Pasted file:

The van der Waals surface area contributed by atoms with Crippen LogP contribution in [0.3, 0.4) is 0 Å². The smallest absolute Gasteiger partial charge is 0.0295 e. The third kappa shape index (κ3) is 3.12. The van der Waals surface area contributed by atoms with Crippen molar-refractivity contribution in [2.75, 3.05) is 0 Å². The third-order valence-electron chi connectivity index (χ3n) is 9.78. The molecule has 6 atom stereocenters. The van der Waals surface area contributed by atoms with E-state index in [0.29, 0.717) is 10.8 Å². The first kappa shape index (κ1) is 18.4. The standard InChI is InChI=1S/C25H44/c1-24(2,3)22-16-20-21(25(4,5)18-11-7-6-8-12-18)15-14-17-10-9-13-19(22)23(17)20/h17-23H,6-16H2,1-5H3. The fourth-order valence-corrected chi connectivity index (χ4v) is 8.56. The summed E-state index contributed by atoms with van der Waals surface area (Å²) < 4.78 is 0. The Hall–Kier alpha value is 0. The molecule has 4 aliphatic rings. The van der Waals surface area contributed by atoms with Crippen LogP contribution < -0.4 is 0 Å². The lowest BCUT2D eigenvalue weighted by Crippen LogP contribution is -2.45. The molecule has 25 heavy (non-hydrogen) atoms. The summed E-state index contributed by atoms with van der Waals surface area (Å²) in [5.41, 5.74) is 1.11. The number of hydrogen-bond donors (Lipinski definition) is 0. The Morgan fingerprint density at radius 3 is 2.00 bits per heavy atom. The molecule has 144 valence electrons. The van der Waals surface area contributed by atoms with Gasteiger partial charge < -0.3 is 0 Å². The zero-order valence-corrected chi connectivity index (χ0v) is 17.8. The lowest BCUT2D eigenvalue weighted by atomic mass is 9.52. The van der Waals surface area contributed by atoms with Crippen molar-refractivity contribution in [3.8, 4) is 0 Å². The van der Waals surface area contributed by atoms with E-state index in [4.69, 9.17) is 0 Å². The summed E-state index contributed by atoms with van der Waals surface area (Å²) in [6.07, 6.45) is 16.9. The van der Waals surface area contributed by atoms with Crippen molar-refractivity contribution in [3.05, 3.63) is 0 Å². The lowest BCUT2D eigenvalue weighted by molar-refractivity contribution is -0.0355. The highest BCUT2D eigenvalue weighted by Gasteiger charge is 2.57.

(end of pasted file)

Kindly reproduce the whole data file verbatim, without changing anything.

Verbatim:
The van der Waals surface area contributed by atoms with Crippen LogP contribution in [0.3, 0.4) is 0 Å². The smallest absolute Gasteiger partial charge is 0.0295 e. The third kappa shape index (κ3) is 3.12. The van der Waals surface area contributed by atoms with Crippen molar-refractivity contribution in [2.75, 3.05) is 0 Å². The third-order valence-electron chi connectivity index (χ3n) is 9.78. The molecule has 6 atom stereocenters. The van der Waals surface area contributed by atoms with E-state index in [0.29, 0.717) is 10.8 Å². The first kappa shape index (κ1) is 18.4. The standard InChI is InChI=1S/C25H44/c1-24(2,3)22-16-20-21(25(4,5)18-11-7-6-8-12-18)15-14-17-10-9-13-19(22)23(17)20/h17-23H,6-16H2,1-5H3. The fourth-order valence-corrected chi connectivity index (χ4v) is 8.56. The summed E-state index contributed by atoms with van der Waals surface area (Å²) < 4.78 is 0. The Hall–Kier alpha value is 0. The molecule has 4 aliphatic rings. The van der Waals surface area contributed by atoms with Crippen LogP contribution < -0.4 is 0 Å². The lowest BCUT2D eigenvalue weighted by Crippen LogP contribution is -2.45. The molecule has 25 heavy (non-hydrogen) atoms. The summed E-state index contributed by atoms with van der Waals surface area (Å²) in [5.41, 5.74) is 1.11. The number of hydrogen-bond donors (Lipinski definition) is 0. The Morgan fingerprint density at radius 3 is 2.00 bits per heavy atom. The molecule has 144 valence electrons. The van der Waals surface area contributed by atoms with Gasteiger partial charge < -0.3 is 0 Å². The zero-order valence-corrected chi connectivity index (χ0v) is 17.8. The lowest BCUT2D eigenvalue weighted by atomic mass is 9.52. The van der Waals surface area contributed by atoms with Crippen molar-refractivity contribution in [3.8, 4) is 0 Å². The van der Waals surface area contributed by atoms with E-state index in [4.69, 9.17) is 0 Å². The summed E-state index contributed by atoms with van der Waals surface area (Å²) in [6.07, 6.45) is 16.9. The van der Waals surface area contributed by atoms with Crippen molar-refractivity contribution in [3.05, 3.63) is 0 Å². The lowest BCUT2D eigenvalue weighted by molar-refractivity contribution is -0.0355. The highest BCUT2D eigenvalue weighted by Gasteiger charge is 2.57.